Gardeners in northeast Ohio were shaken up a bit last week by the news that our area jumped an entire zone according to the U.S. Department of Agriculture.
But just because the USDA said we are now a zone warmer doesn't mean our gardens have changed overnight.
For those who aren't familiar with the USDA Plant Hardiness Zone Map, let me explain a bit.
Back in the 1920s and 1930s, someone got the bright idea that measuring which plants will survive in various regions of the country could be determined by the coldest temperatures in those regions. These bright people divided the country into sections assigned numbers, with 1 as the coldest and 10 as the warmest. Ranging from zone 1 in northern Canada and Alaska to zone 10 in southern Florida, northeast Ohio was given the distinction of being in zone 5.
The first printed zone map came out around 1960 and was updated in 1965 with even more accurate temperature information. By 1990, better forms of measuring temperatures enabled the map to calculate zones once again, this time dividing them into sub-sections such as 5a and 5b, 6a and 6b, you get the idea. We were 5a, the coldest of the zone 5 division.
To coordinate with the zone map, commercial growers labeled plants and seed packets for retail sale with the zones where those particular plants would grow. Consumers would have better gardening experiences and fewer plant deaths if we bought plants labeled zone 5 or lower and gave them the proper growing conditions.
And then we have the rebels. These are gardeners who are so confident with their green thumbs, they will defy the zone map and plant zone 6 plants in their zone 5 landscape.
''My Hydrangea macrophylla blooms every summer,'' these cocky gardeners might say. ''I don't know why you have so much trouble with yours.''
Of course, plants not only don't read labels, but even in our own backyards, we have pockets of temperature differences called microclimates. We can usually tell where they are by how well our plants grow. These areas are determined by how well protected they are from harsh winter winds or the freezing and thawing of the soil. Our winter also makes a difference. Snow can act as an insulator against the coldest of temperatures. If we have cold temperatures but no snow to blanket the plants, we may notice some plant loss in the spring that we weren't expecting because we thought we had a mild winter.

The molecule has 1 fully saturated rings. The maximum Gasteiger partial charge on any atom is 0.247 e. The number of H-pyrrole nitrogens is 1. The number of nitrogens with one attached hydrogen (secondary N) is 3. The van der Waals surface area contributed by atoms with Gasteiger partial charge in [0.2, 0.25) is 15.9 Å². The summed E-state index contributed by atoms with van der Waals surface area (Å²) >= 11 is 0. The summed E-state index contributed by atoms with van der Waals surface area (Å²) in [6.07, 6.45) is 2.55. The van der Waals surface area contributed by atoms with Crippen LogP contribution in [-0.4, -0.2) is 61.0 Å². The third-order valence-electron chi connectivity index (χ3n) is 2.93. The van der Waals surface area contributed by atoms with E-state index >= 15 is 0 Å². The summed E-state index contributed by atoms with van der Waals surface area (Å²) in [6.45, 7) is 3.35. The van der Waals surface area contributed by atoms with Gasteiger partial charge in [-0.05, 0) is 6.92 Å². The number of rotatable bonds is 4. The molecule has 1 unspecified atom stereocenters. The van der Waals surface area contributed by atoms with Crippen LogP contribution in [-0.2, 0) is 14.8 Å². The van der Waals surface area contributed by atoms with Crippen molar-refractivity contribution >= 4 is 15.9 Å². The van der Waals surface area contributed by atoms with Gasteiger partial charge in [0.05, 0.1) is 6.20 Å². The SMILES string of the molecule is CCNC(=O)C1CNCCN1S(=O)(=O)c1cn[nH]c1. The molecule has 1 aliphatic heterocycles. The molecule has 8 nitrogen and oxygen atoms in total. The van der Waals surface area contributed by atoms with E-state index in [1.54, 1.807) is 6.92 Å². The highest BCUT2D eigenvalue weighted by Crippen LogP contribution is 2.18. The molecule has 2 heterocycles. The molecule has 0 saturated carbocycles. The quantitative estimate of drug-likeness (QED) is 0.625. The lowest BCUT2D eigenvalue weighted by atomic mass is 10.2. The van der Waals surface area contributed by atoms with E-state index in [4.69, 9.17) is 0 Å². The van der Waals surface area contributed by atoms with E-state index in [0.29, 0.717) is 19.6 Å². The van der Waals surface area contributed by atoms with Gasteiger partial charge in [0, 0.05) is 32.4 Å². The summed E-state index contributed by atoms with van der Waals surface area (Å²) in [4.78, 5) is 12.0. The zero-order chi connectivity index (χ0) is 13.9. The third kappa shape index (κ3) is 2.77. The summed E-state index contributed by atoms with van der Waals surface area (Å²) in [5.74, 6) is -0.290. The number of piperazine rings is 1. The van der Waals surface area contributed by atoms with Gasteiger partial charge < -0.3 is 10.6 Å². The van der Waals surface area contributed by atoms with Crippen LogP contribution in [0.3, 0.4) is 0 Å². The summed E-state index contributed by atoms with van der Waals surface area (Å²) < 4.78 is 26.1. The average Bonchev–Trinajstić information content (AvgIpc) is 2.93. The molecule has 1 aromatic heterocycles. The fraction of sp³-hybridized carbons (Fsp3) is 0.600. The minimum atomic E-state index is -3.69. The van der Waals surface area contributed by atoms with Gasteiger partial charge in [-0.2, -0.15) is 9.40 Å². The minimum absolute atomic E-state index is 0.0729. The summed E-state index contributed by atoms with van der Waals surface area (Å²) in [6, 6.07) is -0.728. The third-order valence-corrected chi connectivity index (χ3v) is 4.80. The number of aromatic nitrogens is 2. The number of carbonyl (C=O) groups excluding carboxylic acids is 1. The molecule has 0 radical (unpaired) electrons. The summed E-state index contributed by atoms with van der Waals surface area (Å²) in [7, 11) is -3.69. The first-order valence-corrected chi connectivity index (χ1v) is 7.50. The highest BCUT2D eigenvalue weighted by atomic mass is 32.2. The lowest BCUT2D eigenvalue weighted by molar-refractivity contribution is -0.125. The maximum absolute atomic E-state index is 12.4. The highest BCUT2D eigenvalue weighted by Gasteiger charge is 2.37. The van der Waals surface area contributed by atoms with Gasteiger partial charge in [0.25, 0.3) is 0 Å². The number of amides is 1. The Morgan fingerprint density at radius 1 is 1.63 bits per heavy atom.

On June 25, the USDA made the announcement that the zone map had changed once again, but this time the changes indicated we could very well be warmer than we were 80 years ago. Without pinning themselves down to admitting global warming, the USDA website explained the changes were the result of more efficient technology using highly sophisticated algorithms that interpreted local weather station data and geographic characteristics. One their website, the USDA incorporates a digital Geographic Information System or GIS to provide an interactive map where we can put in our zip code and get the zone we are in, just in case we might be in one of those little pockets that might change our area due to elevation and proximity to bodies of water and terrain.
Many gardeners are meeting these new changes with a lot of skepticism, while others are so excited they are revamping their spring plant orders to include plants that were formerly written off as too tender for our winters.
My advice is to not jump in with both feet too quickly. If that Nikko Blue hydrangea you were gifted a few years ago and planted in your yard happily blooms every year, you can probably grow other zone 6 plants there as well. But if the buds that formed on last year's stalks still die from winter winds, you may want to reconsider spending too much of your plant budget experimenting with tender perennials.